We analyze the relationship between unemployment and the supply of online labor for microtasking. Using detailed US data from a large microtasking platform between 2011 and 2015, we study the participation and the number of hours supplied by workers in the US. We find that more individuals registered on the platform and completed microtasks as the unemployment level in the commuting zone increased. This effect was strongest in regions with a high share of low-skill workers. Our analyses of the intensive margin, the wage elasticity, and the temporal work patterns suggest that the increased participation was likely motivated by an effort to substitute income. Our findings suggest that microtasking platforms appear to be an interesting online labor market for less educated workers. However, we also observe very low retention rates, indicative of a solely transient participation effect.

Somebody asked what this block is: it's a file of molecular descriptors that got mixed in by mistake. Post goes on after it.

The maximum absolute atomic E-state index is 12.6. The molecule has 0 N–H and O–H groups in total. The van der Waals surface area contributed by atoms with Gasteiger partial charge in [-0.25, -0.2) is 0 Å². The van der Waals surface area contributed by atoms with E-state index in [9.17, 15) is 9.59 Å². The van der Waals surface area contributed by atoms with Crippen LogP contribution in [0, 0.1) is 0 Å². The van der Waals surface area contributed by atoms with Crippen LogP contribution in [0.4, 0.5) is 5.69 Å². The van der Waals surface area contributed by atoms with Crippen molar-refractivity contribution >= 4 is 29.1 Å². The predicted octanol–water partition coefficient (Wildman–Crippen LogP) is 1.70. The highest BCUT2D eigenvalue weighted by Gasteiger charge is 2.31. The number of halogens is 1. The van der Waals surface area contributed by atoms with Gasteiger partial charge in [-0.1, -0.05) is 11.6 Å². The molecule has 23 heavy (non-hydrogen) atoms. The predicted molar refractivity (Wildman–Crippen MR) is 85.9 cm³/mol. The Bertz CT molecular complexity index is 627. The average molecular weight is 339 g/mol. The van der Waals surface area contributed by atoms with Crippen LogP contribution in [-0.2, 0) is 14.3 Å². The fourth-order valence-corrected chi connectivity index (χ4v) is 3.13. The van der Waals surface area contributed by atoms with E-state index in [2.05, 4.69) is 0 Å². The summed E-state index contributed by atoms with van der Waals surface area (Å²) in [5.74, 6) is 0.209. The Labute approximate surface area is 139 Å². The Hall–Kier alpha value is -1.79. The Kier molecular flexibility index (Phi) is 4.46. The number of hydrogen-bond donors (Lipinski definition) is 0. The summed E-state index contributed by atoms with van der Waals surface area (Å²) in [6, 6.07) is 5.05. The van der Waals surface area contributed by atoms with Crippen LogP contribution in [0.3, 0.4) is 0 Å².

Laitenberger, Ulrich, Steffen Viete, Olga Slivkó, Michael Kummer, Kathrin Borchert and Matthias Hirth (2018), Unemployment and Online Labor, ZEW Discussion Paper No. 18-023, Mannheim, published in: Management Information Systems Quarterly.